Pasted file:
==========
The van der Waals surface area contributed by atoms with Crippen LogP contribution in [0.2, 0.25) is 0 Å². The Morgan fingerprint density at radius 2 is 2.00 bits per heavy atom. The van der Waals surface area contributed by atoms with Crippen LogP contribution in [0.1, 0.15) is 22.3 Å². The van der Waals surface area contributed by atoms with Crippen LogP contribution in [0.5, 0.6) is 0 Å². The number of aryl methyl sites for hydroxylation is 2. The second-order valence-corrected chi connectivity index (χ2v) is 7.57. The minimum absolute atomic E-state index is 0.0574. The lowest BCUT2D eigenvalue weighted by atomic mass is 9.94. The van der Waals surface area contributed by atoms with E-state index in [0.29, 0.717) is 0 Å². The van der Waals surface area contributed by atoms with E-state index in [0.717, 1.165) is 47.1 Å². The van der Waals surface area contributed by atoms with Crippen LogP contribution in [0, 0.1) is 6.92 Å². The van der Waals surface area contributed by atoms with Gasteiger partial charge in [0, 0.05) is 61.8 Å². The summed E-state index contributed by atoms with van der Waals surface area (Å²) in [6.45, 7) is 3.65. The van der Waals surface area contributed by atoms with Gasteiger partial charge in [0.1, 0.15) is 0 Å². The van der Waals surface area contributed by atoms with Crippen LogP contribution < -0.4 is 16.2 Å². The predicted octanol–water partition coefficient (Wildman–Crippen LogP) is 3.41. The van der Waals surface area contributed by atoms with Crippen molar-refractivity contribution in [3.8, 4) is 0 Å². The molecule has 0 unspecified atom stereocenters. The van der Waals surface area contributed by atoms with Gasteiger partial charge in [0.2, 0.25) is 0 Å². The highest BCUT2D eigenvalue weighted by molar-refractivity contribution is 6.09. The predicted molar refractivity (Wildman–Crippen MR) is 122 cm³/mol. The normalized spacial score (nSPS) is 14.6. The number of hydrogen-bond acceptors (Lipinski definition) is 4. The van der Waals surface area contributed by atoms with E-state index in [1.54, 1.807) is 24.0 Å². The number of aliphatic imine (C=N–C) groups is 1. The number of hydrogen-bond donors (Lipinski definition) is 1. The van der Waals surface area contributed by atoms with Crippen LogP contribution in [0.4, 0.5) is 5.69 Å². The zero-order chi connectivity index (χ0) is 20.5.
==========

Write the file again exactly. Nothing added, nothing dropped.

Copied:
The van der Waals surface area contributed by atoms with Crippen LogP contribution in [0.2, 0.25) is 0 Å². The Morgan fingerprint density at radius 2 is 2.00 bits per heavy atom. The van der Waals surface area contributed by atoms with Crippen LogP contribution in [0.1, 0.15) is 22.3 Å². The van der Waals surface area contributed by atoms with Crippen LogP contribution in [0.5, 0.6) is 0 Å². The number of aryl methyl sites for hydroxylation is 2. The second-order valence-corrected chi connectivity index (χ2v) is 7.57. The minimum absolute atomic E-state index is 0.0574. The lowest BCUT2D eigenvalue weighted by atomic mass is 9.94. The van der Waals surface area contributed by atoms with E-state index in [0.29, 0.717) is 0 Å². The van der Waals surface area contributed by atoms with E-state index in [0.717, 1.165) is 47.1 Å². The van der Waals surface area contributed by atoms with Crippen LogP contribution in [0, 0.1) is 6.92 Å². The van der Waals surface area contributed by atoms with Gasteiger partial charge in [0, 0.05) is 61.8 Å². The summed E-state index contributed by atoms with van der Waals surface area (Å²) in [6.45, 7) is 3.65. The van der Waals surface area contributed by atoms with Gasteiger partial charge in [0.1, 0.15) is 0 Å². The van der Waals surface area contributed by atoms with Crippen LogP contribution < -0.4 is 16.2 Å². The predicted octanol–water partition coefficient (Wildman–Crippen LogP) is 3.41. The van der Waals surface area contributed by atoms with Crippen molar-refractivity contribution in [3.8, 4) is 0 Å². The molecule has 0 unspecified atom stereocenters. The van der Waals surface area contributed by atoms with Gasteiger partial charge in [0.2, 0.25) is 0 Å². The highest BCUT2D eigenvalue weighted by molar-refractivity contribution is 6.09. The predicted molar refractivity (Wildman–Crippen MR) is 122 cm³/mol. The normalized spacial score (nSPS) is 14.6. The number of hydrogen-bond acceptors (Lipinski definition) is 4. The van der Waals surface area contributed by atoms with E-state index in [1.54, 1.807) is 24.0 Å². The number of aliphatic imine (C=N–C) groups is 1. The number of hydrogen-bond donors (Lipinski definition) is 1. The van der Waals surface area contributed by atoms with Crippen LogP contribution in [0.4, 0.5) is 5.69 Å². The zero-order chi connectivity index (χ0) is 20.5.